Behold the site of forty pounds of meat from Johnson’s Boucaniere in Lafayette Louisiana. Competition’s fierce on the prairies of the western part of the state but at the end of the day, Johnson’s puts out my favorite sausage.

A little history.

Sometimes I turn to prophets to gain knowledge of a certain style of foodway. One of these men is Robert Carriker, Professor of History at Louisiana University Lafayette. He also wears a hat of which he may be even more proud; boudin guru at

Curiously, his bio page on the university’s website makes no mention of his real passion. But if you look at his photo here I’d wager that that’s not a dusty, history library he’s dreaming of, it’s probably boudin.

Mr Carriker is how I discovered Johnson’s Boucaniere.

84 year old Wallace Johnson holds court at the smokehouse bearing his name each day of the work week. He is a legend in the world of boudin but you’d never know it if you were to exchange pleasantries with him in the restaurant.

His history in the industry stretches all the way back to 1948 when his daddy began selling boudin on Saturday mornings at Johnson’s Grocery in Eunice, Louisiana forty or so miles up the road.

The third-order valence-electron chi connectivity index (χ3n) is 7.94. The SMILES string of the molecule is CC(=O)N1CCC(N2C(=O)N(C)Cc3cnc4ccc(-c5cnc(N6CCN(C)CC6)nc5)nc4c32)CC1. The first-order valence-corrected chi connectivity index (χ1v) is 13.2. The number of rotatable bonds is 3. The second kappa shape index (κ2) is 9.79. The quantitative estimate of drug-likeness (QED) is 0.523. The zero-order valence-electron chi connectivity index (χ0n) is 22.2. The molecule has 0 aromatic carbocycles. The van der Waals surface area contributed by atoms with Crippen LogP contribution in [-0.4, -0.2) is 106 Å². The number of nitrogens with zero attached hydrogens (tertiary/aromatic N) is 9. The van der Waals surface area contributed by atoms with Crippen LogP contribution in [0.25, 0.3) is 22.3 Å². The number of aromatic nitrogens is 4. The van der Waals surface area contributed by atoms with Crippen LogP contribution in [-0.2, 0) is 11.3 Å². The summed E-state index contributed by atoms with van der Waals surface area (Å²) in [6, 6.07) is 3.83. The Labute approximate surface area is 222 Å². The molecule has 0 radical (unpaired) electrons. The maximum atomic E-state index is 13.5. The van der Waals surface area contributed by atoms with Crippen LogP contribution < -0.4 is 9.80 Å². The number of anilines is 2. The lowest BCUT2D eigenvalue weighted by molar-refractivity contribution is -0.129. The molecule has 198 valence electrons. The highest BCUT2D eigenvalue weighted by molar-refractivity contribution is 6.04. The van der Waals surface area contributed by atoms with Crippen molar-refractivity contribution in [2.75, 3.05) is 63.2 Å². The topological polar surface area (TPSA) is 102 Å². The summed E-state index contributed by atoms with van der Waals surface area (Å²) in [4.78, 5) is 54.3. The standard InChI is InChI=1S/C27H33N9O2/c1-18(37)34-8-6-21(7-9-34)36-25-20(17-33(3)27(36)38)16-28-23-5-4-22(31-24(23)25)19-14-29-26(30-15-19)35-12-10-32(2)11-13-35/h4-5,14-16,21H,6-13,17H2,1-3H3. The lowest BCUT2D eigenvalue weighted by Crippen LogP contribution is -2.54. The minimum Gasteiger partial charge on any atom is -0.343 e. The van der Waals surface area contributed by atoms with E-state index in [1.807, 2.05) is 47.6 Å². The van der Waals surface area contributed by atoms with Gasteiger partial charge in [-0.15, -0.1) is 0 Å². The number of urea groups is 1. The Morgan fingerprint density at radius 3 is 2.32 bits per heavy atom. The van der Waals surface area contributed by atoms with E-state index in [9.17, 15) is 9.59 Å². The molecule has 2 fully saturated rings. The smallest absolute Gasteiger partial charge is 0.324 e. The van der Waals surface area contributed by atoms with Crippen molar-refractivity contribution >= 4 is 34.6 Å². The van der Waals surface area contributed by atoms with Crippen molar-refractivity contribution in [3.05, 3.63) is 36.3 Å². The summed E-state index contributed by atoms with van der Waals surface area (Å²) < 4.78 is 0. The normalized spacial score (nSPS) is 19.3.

Johnson’s Grocery had a good long run before finally closing in 2005. That’s when things started to get interesting. Wallace Johnson’s daughter Lori Johnson Walls was flummoxed. She didn’t want to stop eating sausage just because the family business shuttered but nor did she want to turn to one of her family’s former competitors to get her fix.

Enter husband Greg Walls. They formulated a business plan and in 2008 they opened Johnson’s Boucaniere in Lafayette.

I only get to make it by there once a year but I slobber like a hound dog as I read their daily tweets concerning what hot plate lunches they’re serving in the cafe. I’d weigh 300 pounds if I lived anywhere near Lafayette.

Lafayette, Louisiana is the buckle of the boudin belt like Austin, Texas is the buckle of the barbecue belt. It’s the epicenter from whence you may radiate outwards to dozens of small prairie towns where little country groceries and slaughterhouses each vend their own particular style of boudin.

I’ve dreamed of marrying one day and spending a honeymoon week in west Louisiana just riding around eating boudin, drinking Abita beer and living the good life. I reckon I’ll know I’ve met the right woman when I mention this scheme and it’s rightly agreed to.

Dessert: Johnson’s Boucaniere won the 2011 bread pudding taste off held in Lafayette. I’ve never had any belly space left at the end of a meal there so I’ll have to take the word of the judges.

excellent article about boudin here

Johnson’s website

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